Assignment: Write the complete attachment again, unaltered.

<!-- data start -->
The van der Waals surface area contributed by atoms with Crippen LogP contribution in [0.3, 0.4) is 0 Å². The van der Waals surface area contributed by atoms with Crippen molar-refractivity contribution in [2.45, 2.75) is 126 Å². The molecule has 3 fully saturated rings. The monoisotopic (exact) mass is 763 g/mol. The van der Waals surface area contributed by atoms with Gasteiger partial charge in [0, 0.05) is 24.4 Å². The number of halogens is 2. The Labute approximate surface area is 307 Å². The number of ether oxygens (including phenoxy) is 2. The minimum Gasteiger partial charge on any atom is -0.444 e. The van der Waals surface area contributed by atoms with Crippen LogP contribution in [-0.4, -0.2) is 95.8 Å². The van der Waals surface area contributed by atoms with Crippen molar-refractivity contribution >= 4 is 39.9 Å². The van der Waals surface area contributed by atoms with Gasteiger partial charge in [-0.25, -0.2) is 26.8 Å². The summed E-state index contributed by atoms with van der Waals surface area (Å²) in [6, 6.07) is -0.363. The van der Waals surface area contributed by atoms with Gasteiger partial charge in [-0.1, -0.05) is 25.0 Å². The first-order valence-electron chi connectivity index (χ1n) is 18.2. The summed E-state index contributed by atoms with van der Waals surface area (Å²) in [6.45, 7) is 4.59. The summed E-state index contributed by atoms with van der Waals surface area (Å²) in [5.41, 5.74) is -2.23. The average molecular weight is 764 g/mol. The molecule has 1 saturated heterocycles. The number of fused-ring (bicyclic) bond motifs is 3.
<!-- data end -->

The van der Waals surface area contributed by atoms with Crippen LogP contribution in [0.3, 0.4) is 0 Å². The van der Waals surface area contributed by atoms with Crippen molar-refractivity contribution in [2.45, 2.75) is 126 Å². The molecule has 3 fully saturated rings. The monoisotopic (exact) mass is 763 g/mol. The van der Waals surface area contributed by atoms with Gasteiger partial charge in [0, 0.05) is 24.4 Å². The number of halogens is 2. The Labute approximate surface area is 307 Å². The number of ether oxygens (including phenoxy) is 2. The minimum Gasteiger partial charge on any atom is -0.444 e. The van der Waals surface area contributed by atoms with Crippen LogP contribution in [-0.4, -0.2) is 95.8 Å². The van der Waals surface area contributed by atoms with Crippen molar-refractivity contribution >= 4 is 39.9 Å². The van der Waals surface area contributed by atoms with Gasteiger partial charge in [-0.25, -0.2) is 26.8 Å². The summed E-state index contributed by atoms with van der Waals surface area (Å²) in [6, 6.07) is -0.363. The van der Waals surface area contributed by atoms with Gasteiger partial charge in [-0.1, -0.05) is 25.0 Å². The first-order valence-electron chi connectivity index (χ1n) is 18.2. The summed E-state index contributed by atoms with van der Waals surface area (Å²) in [6.45, 7) is 4.59. The summed E-state index contributed by atoms with van der Waals surface area (Å²) in [5.41, 5.74) is -2.23. The average molecular weight is 764 g/mol. The molecule has 1 saturated heterocycles. The number of fused-ring (bicyclic) bond motifs is 3.